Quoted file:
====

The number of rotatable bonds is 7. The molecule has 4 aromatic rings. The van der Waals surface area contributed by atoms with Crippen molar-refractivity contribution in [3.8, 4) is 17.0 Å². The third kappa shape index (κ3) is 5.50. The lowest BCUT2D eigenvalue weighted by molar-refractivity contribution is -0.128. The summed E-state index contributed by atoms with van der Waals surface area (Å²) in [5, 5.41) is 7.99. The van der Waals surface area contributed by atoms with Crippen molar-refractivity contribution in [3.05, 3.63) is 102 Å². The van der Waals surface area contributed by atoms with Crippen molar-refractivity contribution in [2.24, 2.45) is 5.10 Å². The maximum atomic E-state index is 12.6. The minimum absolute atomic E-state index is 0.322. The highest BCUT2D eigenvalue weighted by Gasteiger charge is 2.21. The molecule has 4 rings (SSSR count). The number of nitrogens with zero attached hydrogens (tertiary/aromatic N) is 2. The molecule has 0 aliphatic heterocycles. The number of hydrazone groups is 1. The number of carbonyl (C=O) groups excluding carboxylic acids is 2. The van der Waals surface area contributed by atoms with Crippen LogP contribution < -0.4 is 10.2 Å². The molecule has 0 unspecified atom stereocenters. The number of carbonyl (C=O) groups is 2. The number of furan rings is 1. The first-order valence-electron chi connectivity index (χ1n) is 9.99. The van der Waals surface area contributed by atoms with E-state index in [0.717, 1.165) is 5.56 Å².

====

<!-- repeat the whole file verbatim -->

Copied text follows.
The number of rotatable bonds is 7. The molecule has 4 aromatic rings. The van der Waals surface area contributed by atoms with Crippen molar-refractivity contribution in [3.8, 4) is 17.0 Å². The third kappa shape index (κ3) is 5.50. The lowest BCUT2D eigenvalue weighted by molar-refractivity contribution is -0.128. The summed E-state index contributed by atoms with van der Waals surface area (Å²) in [5, 5.41) is 7.99. The van der Waals surface area contributed by atoms with Crippen molar-refractivity contribution in [3.05, 3.63) is 102 Å². The van der Waals surface area contributed by atoms with Crippen molar-refractivity contribution in [2.24, 2.45) is 5.10 Å². The maximum atomic E-state index is 12.6. The minimum absolute atomic E-state index is 0.322. The highest BCUT2D eigenvalue weighted by Gasteiger charge is 2.21. The molecule has 4 rings (SSSR count). The number of nitrogens with zero attached hydrogens (tertiary/aromatic N) is 2. The molecule has 0 aliphatic heterocycles. The number of hydrazone groups is 1. The number of carbonyl (C=O) groups excluding carboxylic acids is 2. The van der Waals surface area contributed by atoms with Crippen LogP contribution < -0.4 is 10.2 Å². The molecule has 0 unspecified atom stereocenters. The number of carbonyl (C=O) groups is 2. The number of furan rings is 1. The first-order valence-electron chi connectivity index (χ1n) is 9.99. The van der Waals surface area contributed by atoms with E-state index in [0.717, 1.165) is 5.56 Å².